Monday, May 16, 2011

The Garden of Tranquility at St. Marple's, Laverstone.

St. Marple's Church provides an area of welcome shade from the heat of the day. The owner, who bought the derelict building some years ago, was thoughtful enough to provide an area of artificial garden amongst the faux tombstones and graves of famous writers. If you were unaware of the artistic nature on the building and grounds, you might be tempted to believe that Dante had been reunited with his beloved Beatrice, or Orpheus had left his homeland and brought the remains of Eurydice to a backwater of Wiltshire.

In this tiny garden of contemplation, just yards away from the bustling market square, a wall of ivy-covered stone surrounds carefully tended gardens of saxifrage and aquilegia, cornflowers and aubretia. At the backs of the borders delphiniums and foxgloves stretch toward the sun, shaded by cherry and silver birch and the gnarled, ancient yew that guards the entrance.

A fountain bubbles at the base of the war memorial, a natural spring piped through the wall of the church though a small plaque warns people not to drink from it. The memorial was constructed in the thirties, the first and last echo of Dada combined with Epstein's futurism to produce a statue made from the barrels of guns and shells recovered from the Somme. The locals shunned it for years, preferring the simple obelisk outside the church of St Pity's a mile to the east. Someone has wound ribbons around the gun barrel fingers, though they hang limply in the heat.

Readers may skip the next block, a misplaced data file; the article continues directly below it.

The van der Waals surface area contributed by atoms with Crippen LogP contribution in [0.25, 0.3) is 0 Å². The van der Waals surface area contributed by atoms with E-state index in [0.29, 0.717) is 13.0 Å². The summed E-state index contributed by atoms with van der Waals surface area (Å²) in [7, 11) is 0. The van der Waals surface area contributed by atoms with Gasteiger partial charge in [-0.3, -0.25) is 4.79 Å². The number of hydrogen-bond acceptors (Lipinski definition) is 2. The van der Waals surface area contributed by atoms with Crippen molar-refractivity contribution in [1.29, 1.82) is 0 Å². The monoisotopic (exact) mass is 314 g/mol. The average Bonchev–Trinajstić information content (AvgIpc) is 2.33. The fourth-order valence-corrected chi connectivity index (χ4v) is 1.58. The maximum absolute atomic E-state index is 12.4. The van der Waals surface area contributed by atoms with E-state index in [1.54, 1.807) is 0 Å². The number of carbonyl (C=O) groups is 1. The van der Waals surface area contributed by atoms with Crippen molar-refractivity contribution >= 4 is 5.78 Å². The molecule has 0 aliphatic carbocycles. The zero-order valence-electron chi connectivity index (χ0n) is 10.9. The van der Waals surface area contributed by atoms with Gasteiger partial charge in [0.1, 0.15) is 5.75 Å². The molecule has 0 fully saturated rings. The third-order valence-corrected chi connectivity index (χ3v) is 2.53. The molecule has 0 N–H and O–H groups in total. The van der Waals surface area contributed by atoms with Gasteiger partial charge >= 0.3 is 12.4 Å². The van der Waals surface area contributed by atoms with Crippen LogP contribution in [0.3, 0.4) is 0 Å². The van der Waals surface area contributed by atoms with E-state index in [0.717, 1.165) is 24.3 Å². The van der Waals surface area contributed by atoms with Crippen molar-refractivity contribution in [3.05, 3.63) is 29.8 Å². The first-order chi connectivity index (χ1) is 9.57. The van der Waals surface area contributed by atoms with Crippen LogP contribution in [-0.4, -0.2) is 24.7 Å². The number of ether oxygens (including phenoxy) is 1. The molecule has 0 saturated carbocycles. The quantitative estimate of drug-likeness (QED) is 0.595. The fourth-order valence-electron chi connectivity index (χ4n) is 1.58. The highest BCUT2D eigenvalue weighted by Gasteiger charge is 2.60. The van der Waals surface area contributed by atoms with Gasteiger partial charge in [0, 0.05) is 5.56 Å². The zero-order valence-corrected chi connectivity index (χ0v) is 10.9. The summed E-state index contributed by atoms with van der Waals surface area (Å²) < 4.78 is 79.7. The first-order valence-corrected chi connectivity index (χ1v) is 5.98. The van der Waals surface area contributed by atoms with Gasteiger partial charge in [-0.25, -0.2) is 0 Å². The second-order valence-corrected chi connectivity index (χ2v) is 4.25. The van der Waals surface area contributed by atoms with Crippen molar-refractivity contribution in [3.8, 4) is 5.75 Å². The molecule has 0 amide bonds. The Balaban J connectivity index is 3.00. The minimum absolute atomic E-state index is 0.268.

The bees hum around the freshly planted summer bedding. Ox-eye daisies and osteospermum compete for the few that have found the garden. I switch my phone off to give them a little peace.

Saturday, May 14, 2011

DS Anna Wilde now in Print as well as eBook

Anna Wilde dragged a brush through her hair. It seemed to have a life of its own ever since she'd freed it from the severe spiky chop she'd sported since her days at Hendon. She was in two minds to tether it with an elastic scrunchie – it was at the just-above-the-collar stage where it looked messy whichever way she wore it. She left it loose and glanced at her watch: seven-twelve.


She shrugged on her jacket, stuffed her wallet and phone in the pockets of her jeans and grabbed the handle of her suitcase.

“'Bye, Jo.”

There was no reply from her housemate and erstwhile lover. Anna wasn't surprised. Jo had been passive-aggressive toward her ever since she got her new posting.

She opened the front door, took a last look at the house and left. She's be lucky to make the seven-forty to Laverstone.

What happens to DS Anna Wilde?

12-05-2011 Hellebore and Rue